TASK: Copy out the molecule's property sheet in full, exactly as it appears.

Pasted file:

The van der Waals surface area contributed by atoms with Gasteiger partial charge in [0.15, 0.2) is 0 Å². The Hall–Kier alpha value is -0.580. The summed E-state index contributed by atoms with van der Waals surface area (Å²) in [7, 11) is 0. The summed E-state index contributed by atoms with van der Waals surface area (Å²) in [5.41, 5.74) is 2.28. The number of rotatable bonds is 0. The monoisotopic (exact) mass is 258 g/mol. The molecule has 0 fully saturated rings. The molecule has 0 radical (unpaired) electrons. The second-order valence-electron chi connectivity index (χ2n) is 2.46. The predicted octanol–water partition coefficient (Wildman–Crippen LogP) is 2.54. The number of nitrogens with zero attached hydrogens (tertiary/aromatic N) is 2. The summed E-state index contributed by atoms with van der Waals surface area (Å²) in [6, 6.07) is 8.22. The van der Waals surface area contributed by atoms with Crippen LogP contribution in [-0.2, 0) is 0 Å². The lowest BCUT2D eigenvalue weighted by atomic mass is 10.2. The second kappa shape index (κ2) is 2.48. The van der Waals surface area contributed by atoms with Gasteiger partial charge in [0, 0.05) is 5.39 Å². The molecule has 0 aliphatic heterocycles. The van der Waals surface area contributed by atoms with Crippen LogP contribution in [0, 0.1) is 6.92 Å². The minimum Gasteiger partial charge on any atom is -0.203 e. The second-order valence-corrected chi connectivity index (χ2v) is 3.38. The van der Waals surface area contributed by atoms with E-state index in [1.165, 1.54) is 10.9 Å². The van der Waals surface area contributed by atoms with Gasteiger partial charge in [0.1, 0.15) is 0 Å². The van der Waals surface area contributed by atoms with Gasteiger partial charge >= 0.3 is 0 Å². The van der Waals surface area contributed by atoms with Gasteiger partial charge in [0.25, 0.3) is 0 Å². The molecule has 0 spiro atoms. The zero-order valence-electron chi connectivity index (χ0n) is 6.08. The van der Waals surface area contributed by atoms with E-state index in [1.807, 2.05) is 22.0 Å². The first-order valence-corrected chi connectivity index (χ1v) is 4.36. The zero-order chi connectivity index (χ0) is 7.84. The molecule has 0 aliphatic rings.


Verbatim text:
The van der Waals surface area contributed by atoms with Gasteiger partial charge in [0.15, 0.2) is 0 Å². The Hall–Kier alpha value is -0.580. The summed E-state index contributed by atoms with van der Waals surface area (Å²) in [7, 11) is 0. The summed E-state index contributed by atoms with van der Waals surface area (Å²) in [5.41, 5.74) is 2.28. The number of rotatable bonds is 0. The monoisotopic (exact) mass is 258 g/mol. The molecule has 0 fully saturated rings. The molecule has 0 radical (unpaired) electrons. The second-order valence-electron chi connectivity index (χ2n) is 2.46. The predicted octanol–water partition coefficient (Wildman–Crippen LogP) is 2.54. The number of nitrogens with zero attached hydrogens (tertiary/aromatic N) is 2. The summed E-state index contributed by atoms with van der Waals surface area (Å²) in [6, 6.07) is 8.22. The van der Waals surface area contributed by atoms with Crippen LogP contribution in [-0.2, 0) is 0 Å². The lowest BCUT2D eigenvalue weighted by atomic mass is 10.2. The second kappa shape index (κ2) is 2.48. The van der Waals surface area contributed by atoms with Gasteiger partial charge in [0, 0.05) is 5.39 Å². The molecule has 0 aliphatic heterocycles. The van der Waals surface area contributed by atoms with Crippen LogP contribution in [0, 0.1) is 6.92 Å². The minimum Gasteiger partial charge on any atom is -0.203 e. The second-order valence-corrected chi connectivity index (χ2v) is 3.38. The van der Waals surface area contributed by atoms with E-state index in [1.165, 1.54) is 10.9 Å². The van der Waals surface area contributed by atoms with Gasteiger partial charge in [0.1, 0.15) is 0 Å². The van der Waals surface area contributed by atoms with Gasteiger partial charge >= 0.3 is 0 Å². The van der Waals surface area contributed by atoms with Gasteiger partial charge in [0.25, 0.3) is 0 Å². The molecule has 0 spiro atoms. The zero-order valence-electron chi connectivity index (χ0n) is 6.08. The van der Waals surface area contributed by atoms with E-state index in [1.807, 2.05) is 22.0 Å². The first-order valence-corrected chi connectivity index (χ1v) is 4.36. The zero-order chi connectivity index (χ0) is 7.84. The molecule has 0 aliphatic rings.